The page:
From Boing Boing:
The most awesomest scifi show on television just launched a fun online experiment. The team behind Battlestar Galactica is providing fans with a web clipboard of special effects shots, sound effects and music tracks so they can create their own BSG videos. Executive Producer David Eick will pick the best one, and it will air on the network during an upcoming episode.
While riding the stationary bike yesterday I watched the most interesting documentary that I've seen in a while. It was part of PBS' Independent Lens series titled "HIP-HOP: Beyond Beats and Rhymes." The filmmaker Byron Hurt examines the issues of violence, misogyny, and homophobia in hip-hop and rap music. The musicians themselves tended to make the excuse that they were only responding to market demands, giving the people what they want...or at least giving the record executives what they will pay for. Its sort of a chicken or egg question since we know that marketing tends to shape public demand as much as public demand drives what content companies market.
The second episode of The 1/2 Hour News Hour aired last night. I thought it was even less funny than the first episode. On the other hand, there was one segment where the correspondents were discussing various terrorist acts and trying to figure out what was the common thread between them. As the names of the perpetrators were read one after the other, it was obvious that the common thread was that they were all muslim. The joke was that the correspondents had a hard time figuring it out since everyone knows that "Islam is a religion of peace." Lisa thought that segment was quite funny. Me, not so much.
Lisa and I watched the first episode of T1/2HNH last night. I thought it was weak and lame, a pale imitation of TDS. I can't imagine it surviving unless they can find a way to actually make it funny. The weekend-update-style alternating short news items from the anchors was OK for one segment, but I winced when they returned to it again for the next segment. None of the other segments were too impressive either. The faux ACLU PSAs were OK as satire and commentary, but they weren't funny (I was left thinking, "Yes, sometimes while protecting everyone's rights we have to protect the rights of people with despicable views and actions"...ironic, but not exactly a barrel of laughs).. Also, as I've mentioned before, I can't stand laugh tracks. The running Ed Begley, Jr. gag was a dud too. Frankly, until I heard Begley's commitment to environmentalism mentioned twice in one weekend (on Real Time too), I had no idea about him.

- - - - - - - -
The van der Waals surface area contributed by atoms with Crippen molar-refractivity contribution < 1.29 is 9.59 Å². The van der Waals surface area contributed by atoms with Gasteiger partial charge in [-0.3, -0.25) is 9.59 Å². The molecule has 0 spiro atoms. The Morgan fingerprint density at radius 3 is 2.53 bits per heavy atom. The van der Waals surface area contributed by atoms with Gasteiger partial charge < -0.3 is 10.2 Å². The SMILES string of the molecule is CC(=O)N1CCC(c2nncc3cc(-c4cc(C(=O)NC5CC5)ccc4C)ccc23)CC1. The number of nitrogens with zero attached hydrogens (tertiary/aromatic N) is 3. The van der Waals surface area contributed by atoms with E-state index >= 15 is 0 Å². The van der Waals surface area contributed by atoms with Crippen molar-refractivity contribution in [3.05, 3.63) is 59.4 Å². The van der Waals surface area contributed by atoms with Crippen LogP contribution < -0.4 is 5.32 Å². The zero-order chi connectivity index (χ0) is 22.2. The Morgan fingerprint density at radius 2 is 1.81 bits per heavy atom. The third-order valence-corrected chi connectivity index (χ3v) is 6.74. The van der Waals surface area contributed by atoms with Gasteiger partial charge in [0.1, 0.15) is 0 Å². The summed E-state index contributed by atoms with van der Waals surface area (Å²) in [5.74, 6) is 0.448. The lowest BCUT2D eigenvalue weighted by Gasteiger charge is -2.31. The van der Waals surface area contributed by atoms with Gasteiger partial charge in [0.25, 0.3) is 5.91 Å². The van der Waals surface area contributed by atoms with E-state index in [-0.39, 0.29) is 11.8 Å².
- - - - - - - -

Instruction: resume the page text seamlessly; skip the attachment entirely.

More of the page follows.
Maybe the problem is that comedy isn't Surnow's specialty and that the show really needs to be infused with someone else's comic vision. The connection to reality that TDS has through the in-studio guest (where Stewart is forced to initiate a reasonable discussion with the guest...even if the guest is O'Reilly or McCain or Buchanan) was conspicuously missing too. I was left with the feel that I had just watched a collection of political-sketch rejects from SNL or In Living Color rather than a spunky, funny, yet coherent fake news show. If these first two pilots aren't lame enough to kill it, maybe they'll give it an overall makeover and new comic vision when it becomes an actual series.
There's an interesting article of the same title by Jane Mayer in The New Yorker. It discusses in great detail the prevalence of torture in the popular TV show 24 (disclosure: I'm one of the few humans alive who has not watched 24...I assume I will someday on DVD, though I'm not so sure any more after reading this article...a show apparently so obsessed with torture doesn't sound attractive to me). It's a detailed, lengthy article. I'll highlight some of the most interesting passages here, but the whole thing is worth reading.
Bob Cochran, who created the show with Surnow, admitted, "Most terrorism experts will tell you that the â€˜ticking time bomb' situation never occurs in real life, or very rarely. But on our show it happens every week."
Since September 11th, depictions of torture have become much more common on American television. Before the attacks, fewer than four acts of torture appeared on prime-time television each year, according to Human Rights First, a nonprofit organization. Now there are more than a hundred, and, as David Danzig, a project director at Human Rights First, noted, "the torturers have changed. It used to be almost exclusively the villains who tortured. Today, torture is often perpetrated by the heroes." The Parents' Television Council, a nonpartisan watchdog group, has counted what it says are sixty-seven torture scenes during the first five seasons of "24"â€”more than one every other show. Melissa Caldwell, the council's senior director of programs, said, " â€˜24' is the worst offender on television: the most frequent, most graphic, and the leader in the trend of showing the protagonists using torture."